arthur and violet twins

Arthur’s story #LittleHero

My pregnancy was my dream, something I hoped and longed for, something I saved to financially pay for. It was supposed to be an idyllic time where I prepared for my dream job. It wasn’t like that though. Instead, it was a blur of problems and fear and love and hope.

embrios

I knew I was pregnant 9 days after I had my two embryos put back. I was even pretty sure It was two. I’d slept with the photo of those embryos under my pillow. There were many more scans and photos to come but that one was special. I had a tricky pregnancy with a big bleed at twelve weeks that carried on until week 17. I wonder now if my body knew that Arthur wasn’t growing as he should. I like to think that my will power and love, his strength and lots of prayers meant he stuck around against the odds. At 28 weeks, I was sent to see a foetal medicine expert because they thought that Violet (Arthur’s twin) had stopped growing. She hadn’t. Instead, they discovered a complex heart problem in Arthur.

It haunts me that without this appointment, with someone who knew what he was doing, Arthur would have been born in a hospital that didn’t have the expertise to care for him and if it hadn’t been discovered straight after birth, he would have just faded away, gone to sleep and never woken. It breaks my heart to even consider our lives without him. His diagnosis led to more appointments with other specialists from other hospitals. We live in Milton Keynes. My babies would be born in Oxford at the John Radcliffe, and we would then be transferred to Southampton for surgery in the first few days of my babies’ lives. This was such a shock. All the dreams and plans I had turned to dust in a few short appointments. I am a solo mum by choice, so it was just me to handle the decisions. While my family have always supported me, these babies were mine alone.

At 32 weeks the amazing foetal medicine specialist, Dr Christos, who had diagnosed Arthur’s condition, found that he only had two vessels in his umbilical cord. This led to discussion about having an amniocentesis and the possibility of ending Arthur’s pregnancy. Two vessels and a complex heart condition led him to believe that he could have a chromosomal abnormality. I was against upset to even discuss this, because I am against abortion (for me not for others). I have always said it’s something that I couldn’t do, but I found myself having to consider it. I loved my baby more than anything and some of the things he could have had were truly horrific for him. I decided that I would rather he went to sleep inside me only knowing love than live hours or minutes in pain. The two weeks wait for these results was torturous (I had yet to experience the surgery wait) when it came back as ‘only’ complex heart issues, I cried I was so relieved. I thought his meant an easier ride. I thought they would be able to fix my baby. They said two surgeries at the most. They said it wasn’t that uncommon. I had seen things on TV. I thought it wouldn’t be too bad. I thought I was strong. They were wrong. I was wrong. It was bad and he is so much more complicated than they thought!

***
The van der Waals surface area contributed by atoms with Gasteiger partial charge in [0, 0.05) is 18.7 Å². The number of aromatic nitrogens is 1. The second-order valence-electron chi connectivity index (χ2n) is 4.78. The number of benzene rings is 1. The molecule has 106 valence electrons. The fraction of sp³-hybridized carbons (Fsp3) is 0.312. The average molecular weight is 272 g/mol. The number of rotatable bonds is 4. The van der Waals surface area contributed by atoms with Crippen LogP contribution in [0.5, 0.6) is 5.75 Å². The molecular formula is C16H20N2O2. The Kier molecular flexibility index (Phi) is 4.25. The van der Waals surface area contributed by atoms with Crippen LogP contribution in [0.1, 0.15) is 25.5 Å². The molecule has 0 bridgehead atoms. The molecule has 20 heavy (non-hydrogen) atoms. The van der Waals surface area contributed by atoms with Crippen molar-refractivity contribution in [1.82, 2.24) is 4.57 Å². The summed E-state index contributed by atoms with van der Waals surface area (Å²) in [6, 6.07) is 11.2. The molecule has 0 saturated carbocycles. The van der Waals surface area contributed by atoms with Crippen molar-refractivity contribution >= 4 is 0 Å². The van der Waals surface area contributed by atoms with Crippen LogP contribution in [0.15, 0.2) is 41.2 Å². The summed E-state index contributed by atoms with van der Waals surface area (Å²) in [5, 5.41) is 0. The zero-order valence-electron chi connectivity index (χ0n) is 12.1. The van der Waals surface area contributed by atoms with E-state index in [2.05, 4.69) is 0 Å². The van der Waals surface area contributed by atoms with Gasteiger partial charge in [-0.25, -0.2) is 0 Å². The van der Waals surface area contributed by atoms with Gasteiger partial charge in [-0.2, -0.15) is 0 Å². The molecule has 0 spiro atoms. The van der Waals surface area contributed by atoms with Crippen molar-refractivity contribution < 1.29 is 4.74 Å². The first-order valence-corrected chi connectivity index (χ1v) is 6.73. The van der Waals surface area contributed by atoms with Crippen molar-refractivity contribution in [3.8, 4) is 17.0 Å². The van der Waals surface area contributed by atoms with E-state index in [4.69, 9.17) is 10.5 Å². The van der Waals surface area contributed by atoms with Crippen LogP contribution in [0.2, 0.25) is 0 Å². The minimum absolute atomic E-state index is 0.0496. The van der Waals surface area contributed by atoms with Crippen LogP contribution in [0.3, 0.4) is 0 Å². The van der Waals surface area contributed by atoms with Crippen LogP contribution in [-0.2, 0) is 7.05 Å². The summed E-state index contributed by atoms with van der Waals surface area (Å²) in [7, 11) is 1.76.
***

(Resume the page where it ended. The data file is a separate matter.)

Arthur and Violet were born at 37+1 by planned c-section as they were both breech. They were 5lb3 and 5lb7.

My birth was as lovely as a section could be. I had asked Dr Christos, who looked after us throughout the rest of my pregnancy, if he would be delivering them but he said. I didn’t need him. This was pre-covid, so I had my best friend as my birthing partner and my mum there, to go down straight away with Arthur. I didn’t want him to be alone when I knew I couldn’t be with him. I was all set for the op. The surgeon started to introduce himself when in came Dr Christos, like a knight of old, and interrupted him mid-sentence ‘actually I will be operating today’. All the staff were shocked to see him. It wasn’t his day for theatre, but I was so relieved that my blood pressure dropped, and they had to give me medicine to get it back up. He was my first NHS hero. Many more have followed but he holds a special place in my heart. He went above and beyond to make the best and worst day of my life better, and I am forever grateful!

Arthur was taken straight to the neonatal unit. I was allowed a kiss but that was all. He should have been allowed to stay for a few minutes, I should have got a little cuddle, but he struggled from the start and perhaps we should have taken it as a sign, he would never do what the cardiologist said he would. He was diagnosed with double outlet right ventricle, hypoplastic aortic arch, atrial septal defect, transposition of the great arteries and patent ductus arteriosus. This was more complex than his prenatal diagnosis. Although I didn’t really understand that at the time. I was filled with fear and love and pain killers. We were all allowed to stay in Oxford for the first 5 days but after that they needed my bed, so Violet and I had to go home and Arthur had to stay. I was so sad to leave him, but it was the first of many nights we would be separated.

We moved down to Southampton when the babies were seven days old. The ward was amazing and – Violet and I got a room in the Ronald McDonalds house straight away. It was strange because in the neonatal unit in the hospital he was born, I had to ask to hold him and he had to be passed to me by the nurses; he was in an incubator, and they didn’t really want me to hold him because he kept having apnoea. In Southampton (he travelled without us as I couldn’t take Violet too) I found him in a normal cot with lots less wires. He looked so small, and I could hold him whenever I wanted to. My mum was with me. She stayed for the first week and returned many times. I would have been lost without her.